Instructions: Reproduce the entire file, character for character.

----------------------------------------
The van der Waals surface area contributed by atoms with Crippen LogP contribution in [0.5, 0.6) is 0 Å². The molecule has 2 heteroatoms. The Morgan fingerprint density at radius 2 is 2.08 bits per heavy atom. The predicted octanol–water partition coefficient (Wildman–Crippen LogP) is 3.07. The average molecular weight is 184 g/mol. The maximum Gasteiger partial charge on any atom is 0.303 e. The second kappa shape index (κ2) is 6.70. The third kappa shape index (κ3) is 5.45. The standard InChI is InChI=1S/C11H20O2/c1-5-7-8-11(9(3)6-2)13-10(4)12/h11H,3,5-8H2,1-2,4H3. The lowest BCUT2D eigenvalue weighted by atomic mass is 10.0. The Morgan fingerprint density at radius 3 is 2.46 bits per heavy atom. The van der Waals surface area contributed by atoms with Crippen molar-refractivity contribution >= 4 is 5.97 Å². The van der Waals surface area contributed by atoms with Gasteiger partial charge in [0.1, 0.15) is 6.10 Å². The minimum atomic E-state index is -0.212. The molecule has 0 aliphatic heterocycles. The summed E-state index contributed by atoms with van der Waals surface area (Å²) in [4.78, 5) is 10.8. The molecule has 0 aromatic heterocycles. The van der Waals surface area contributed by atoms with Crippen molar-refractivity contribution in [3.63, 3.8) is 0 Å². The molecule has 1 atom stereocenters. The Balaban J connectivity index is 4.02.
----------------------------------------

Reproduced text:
The van der Waals surface area contributed by atoms with Crippen LogP contribution in [0.5, 0.6) is 0 Å². The molecule has 2 heteroatoms. The Morgan fingerprint density at radius 2 is 2.08 bits per heavy atom. The predicted octanol–water partition coefficient (Wildman–Crippen LogP) is 3.07. The average molecular weight is 184 g/mol. The maximum Gasteiger partial charge on any atom is 0.303 e. The second kappa shape index (κ2) is 6.70. The third kappa shape index (κ3) is 5.45. The standard InChI is InChI=1S/C11H20O2/c1-5-7-8-11(9(3)6-2)13-10(4)12/h11H,3,5-8H2,1-2,4H3. The lowest BCUT2D eigenvalue weighted by atomic mass is 10.0. The Morgan fingerprint density at radius 3 is 2.46 bits per heavy atom. The van der Waals surface area contributed by atoms with Crippen molar-refractivity contribution >= 4 is 5.97 Å². The van der Waals surface area contributed by atoms with Gasteiger partial charge in [0.1, 0.15) is 6.10 Å². The minimum atomic E-state index is -0.212. The molecule has 0 aliphatic heterocycles. The summed E-state index contributed by atoms with van der Waals surface area (Å²) in [4.78, 5) is 10.8. The molecule has 0 aromatic heterocycles. The van der Waals surface area contributed by atoms with Crippen molar-refractivity contribution in [3.63, 3.8) is 0 Å². The molecule has 1 atom stereocenters. The Balaban J connectivity index is 4.02.